On New Year’s Day, Buddhist god Hotei brings gifts and good fortune in Japan

On New Year’s Day, Buddhist god Hotei brings gifts and good fortune in Japan January 4, 2023

Hotei hands out gifts to children.
Detail of print by Kuniyoshi Utagawa, 1798-1861, via Wikimedia Commons

By Megan Bryson of University of Tennessee

The new year brings a fresh start, symbolized in some cultures by the cherubic baby New Year who replaces the old year that has come to a close. In Japan, the roly-poly god Hotei, who is often identified with Santa Claus, ushers in the new year along with six other gods of good fortune; together, they form the Seven Lucky Gods, or shichi fukujin in Japanese.

As a scholar of East Asian religions who studies deities’ transformations over time, I often explain to my students that cross-cultural encounters produce new understandings and images of gods.

New Year celebrations in Japan bring together many different cultural traditions. Unlike most East Asian countries, which celebrate the Lunar New Year, Japan follows the solar calendar in celebrating the new year on Jan. 1. Japanese New Year traditions combine Shinto and Buddhist elements. For example, Buddhist temples ring their bells to welcome the new year, and people hang Shinto straw ropes – shimenawa in Japanese – around their homes to keep good fortune in and bad luck out.

A colorful images of Japanese Gods at play
The Seven Lucky Gods at play. Clockwise from top left, the gods are Bishamonten, Jurōjin, Fukurokuju, Ebisu, Daikokuten, Benzaiten and Hotei.
Print made by Kuniyoshi Utagawa, 1798-1861, via Wikimedia Commons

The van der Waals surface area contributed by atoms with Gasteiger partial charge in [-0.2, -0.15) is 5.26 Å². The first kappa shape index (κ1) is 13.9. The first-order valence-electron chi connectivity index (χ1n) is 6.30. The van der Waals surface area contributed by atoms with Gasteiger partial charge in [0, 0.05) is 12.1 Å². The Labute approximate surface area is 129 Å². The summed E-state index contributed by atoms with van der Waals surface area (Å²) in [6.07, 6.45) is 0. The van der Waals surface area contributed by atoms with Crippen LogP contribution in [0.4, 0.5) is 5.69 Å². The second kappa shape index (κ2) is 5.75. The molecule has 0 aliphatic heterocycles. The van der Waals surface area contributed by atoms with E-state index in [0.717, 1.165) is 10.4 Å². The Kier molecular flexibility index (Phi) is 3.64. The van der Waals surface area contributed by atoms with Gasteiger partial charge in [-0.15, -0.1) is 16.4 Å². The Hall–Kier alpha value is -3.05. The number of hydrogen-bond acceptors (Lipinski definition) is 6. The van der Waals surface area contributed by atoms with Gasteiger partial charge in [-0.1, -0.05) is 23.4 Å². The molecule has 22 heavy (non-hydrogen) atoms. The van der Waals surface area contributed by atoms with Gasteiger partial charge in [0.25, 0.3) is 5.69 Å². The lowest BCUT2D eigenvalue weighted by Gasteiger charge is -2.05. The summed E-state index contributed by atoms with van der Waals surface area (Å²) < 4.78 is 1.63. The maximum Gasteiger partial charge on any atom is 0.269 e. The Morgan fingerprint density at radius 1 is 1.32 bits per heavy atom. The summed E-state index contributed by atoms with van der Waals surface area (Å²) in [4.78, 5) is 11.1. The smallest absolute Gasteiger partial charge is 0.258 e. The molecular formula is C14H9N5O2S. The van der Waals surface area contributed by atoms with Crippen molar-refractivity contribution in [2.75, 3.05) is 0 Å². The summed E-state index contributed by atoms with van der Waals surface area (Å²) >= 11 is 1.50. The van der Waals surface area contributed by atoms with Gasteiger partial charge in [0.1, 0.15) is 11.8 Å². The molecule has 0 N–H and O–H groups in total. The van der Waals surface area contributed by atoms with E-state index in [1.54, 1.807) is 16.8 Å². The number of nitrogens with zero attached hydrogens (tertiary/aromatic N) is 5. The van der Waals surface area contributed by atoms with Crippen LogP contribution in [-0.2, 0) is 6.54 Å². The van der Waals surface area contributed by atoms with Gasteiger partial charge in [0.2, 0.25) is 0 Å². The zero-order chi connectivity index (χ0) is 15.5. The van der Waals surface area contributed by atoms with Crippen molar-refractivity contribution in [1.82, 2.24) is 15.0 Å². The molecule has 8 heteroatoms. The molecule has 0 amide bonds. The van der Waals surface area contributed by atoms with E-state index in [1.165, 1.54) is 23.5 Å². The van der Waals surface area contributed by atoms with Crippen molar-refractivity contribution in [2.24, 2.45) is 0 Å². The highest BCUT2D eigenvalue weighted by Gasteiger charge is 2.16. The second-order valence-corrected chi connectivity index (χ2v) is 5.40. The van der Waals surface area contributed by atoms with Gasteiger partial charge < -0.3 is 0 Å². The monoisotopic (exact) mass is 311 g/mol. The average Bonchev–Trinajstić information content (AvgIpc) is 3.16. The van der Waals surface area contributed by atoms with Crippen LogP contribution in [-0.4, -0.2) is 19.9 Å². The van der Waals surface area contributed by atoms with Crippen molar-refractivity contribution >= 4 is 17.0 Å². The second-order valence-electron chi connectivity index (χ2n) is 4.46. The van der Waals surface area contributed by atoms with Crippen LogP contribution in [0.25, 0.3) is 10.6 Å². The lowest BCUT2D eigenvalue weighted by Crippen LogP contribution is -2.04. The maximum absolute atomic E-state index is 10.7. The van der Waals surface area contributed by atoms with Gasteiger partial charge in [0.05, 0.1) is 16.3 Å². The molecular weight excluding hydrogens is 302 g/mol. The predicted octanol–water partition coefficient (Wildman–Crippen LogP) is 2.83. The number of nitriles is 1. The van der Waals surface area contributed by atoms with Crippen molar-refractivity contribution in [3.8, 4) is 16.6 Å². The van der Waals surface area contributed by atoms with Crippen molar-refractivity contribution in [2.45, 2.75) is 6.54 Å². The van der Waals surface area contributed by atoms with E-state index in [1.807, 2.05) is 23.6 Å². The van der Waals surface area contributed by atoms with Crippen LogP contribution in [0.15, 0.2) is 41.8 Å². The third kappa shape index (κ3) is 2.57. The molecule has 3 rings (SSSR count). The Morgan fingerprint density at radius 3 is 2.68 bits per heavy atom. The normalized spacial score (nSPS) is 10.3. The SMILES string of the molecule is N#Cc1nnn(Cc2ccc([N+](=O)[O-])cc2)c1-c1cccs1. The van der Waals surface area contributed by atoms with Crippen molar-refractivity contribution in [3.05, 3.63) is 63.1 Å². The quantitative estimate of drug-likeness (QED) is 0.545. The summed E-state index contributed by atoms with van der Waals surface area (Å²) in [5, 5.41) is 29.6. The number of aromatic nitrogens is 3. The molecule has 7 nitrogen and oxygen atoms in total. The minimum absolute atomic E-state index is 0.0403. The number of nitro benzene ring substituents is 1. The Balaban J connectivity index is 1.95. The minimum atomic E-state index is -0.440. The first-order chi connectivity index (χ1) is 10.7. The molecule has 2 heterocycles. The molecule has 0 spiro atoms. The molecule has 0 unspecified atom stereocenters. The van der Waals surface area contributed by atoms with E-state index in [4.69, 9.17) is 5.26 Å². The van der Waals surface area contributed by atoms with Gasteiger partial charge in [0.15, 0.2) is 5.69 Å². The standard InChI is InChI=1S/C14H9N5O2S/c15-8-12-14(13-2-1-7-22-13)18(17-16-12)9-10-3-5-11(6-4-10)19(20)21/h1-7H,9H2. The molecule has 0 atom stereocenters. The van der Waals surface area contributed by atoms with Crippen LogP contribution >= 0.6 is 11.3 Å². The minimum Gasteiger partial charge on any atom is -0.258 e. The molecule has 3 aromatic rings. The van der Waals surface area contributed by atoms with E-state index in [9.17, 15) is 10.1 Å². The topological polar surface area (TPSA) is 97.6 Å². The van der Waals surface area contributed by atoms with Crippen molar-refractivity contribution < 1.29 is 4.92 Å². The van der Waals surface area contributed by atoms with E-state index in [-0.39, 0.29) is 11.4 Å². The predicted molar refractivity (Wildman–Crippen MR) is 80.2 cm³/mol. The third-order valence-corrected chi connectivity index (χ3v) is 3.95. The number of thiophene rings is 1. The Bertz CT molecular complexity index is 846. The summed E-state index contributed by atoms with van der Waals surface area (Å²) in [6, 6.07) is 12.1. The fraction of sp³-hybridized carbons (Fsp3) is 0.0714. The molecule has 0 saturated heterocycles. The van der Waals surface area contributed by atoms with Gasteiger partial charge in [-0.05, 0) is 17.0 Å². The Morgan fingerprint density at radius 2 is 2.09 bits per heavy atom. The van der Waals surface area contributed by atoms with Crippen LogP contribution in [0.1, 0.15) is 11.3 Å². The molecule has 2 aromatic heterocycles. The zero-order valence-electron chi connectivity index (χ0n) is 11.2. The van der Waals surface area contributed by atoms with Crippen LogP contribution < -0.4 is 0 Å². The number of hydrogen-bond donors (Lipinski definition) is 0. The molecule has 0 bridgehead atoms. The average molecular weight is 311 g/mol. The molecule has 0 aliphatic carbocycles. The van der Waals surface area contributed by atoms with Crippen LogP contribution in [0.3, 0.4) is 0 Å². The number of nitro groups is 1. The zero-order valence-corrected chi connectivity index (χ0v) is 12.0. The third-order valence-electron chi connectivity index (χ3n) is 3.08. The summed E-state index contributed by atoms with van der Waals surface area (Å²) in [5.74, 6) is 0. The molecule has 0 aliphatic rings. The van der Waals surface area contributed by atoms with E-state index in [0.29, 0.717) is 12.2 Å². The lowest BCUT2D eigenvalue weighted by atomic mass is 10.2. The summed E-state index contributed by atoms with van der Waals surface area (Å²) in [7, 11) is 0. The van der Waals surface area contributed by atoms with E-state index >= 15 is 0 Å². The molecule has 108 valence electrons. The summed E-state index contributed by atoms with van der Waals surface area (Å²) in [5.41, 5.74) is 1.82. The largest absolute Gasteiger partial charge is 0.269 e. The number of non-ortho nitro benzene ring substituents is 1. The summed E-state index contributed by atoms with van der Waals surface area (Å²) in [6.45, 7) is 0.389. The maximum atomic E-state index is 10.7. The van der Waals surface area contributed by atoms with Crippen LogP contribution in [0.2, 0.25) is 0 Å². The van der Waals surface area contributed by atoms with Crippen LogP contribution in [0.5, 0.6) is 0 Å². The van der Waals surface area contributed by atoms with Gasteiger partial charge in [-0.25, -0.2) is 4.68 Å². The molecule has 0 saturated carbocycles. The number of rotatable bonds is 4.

The Seven Lucky Gods also reflect the diverse cultural traditions of Japanese New Year. Along with Hotei, this set includes other Buddhist gods such as Daikokuten, Bishamonten and Benzaiten, along with Chinese gods of longevity and prosperity and the Shinto god Ebisu.

Of these seven gods, Hotei plays the most prominent role in Japanese culture because he is not just a lucky god, but also a buddha.

Origins of Hotei

Ink painting of a man carrying a large bag on his back.
Hotei carrying his bag of treasures.
Painting by Kanō Kōi, d. 1636, via Wikimedia Commons

The name Hotei is the Japanese pronunciation of the Chinese “budai,” which means “cloth bag.” In Japan, Hotei is also known as Hotei oshō, or “monk Hotei,” which refers to his origin as a 10th-century Chinese monk.

Hotei belongs to the Zen school of Buddhism, which celebrates simplicity and rejects the desire for fame and fortune. Zen texts portray Hotei as a wandering monk who is content to live a humble, simple life. He carries a large sack full of odds and ends and shares his “treasures” with children.

Some texts even identify Hotei as a buddha. Buddhism teaches that there were multiple buddhas in the past, and there will be more buddhas to come in the future. The most recent buddha – the buddha most Westerners think of when they hear the word – was called Siddhārtha Gautama or Shakyamuni, who lived about 2,500 years ago. The next buddha will be Maitreya, or Miroku in Japanese.

Man holds a large open bag in his mouth and hands, and children fall out of the bag.
Hotei opening his bag, which is full of children and jewels.
Print by Kita Busei, 1776-1856, via Metropolitan Museum of Art

The Seven Lucky Gods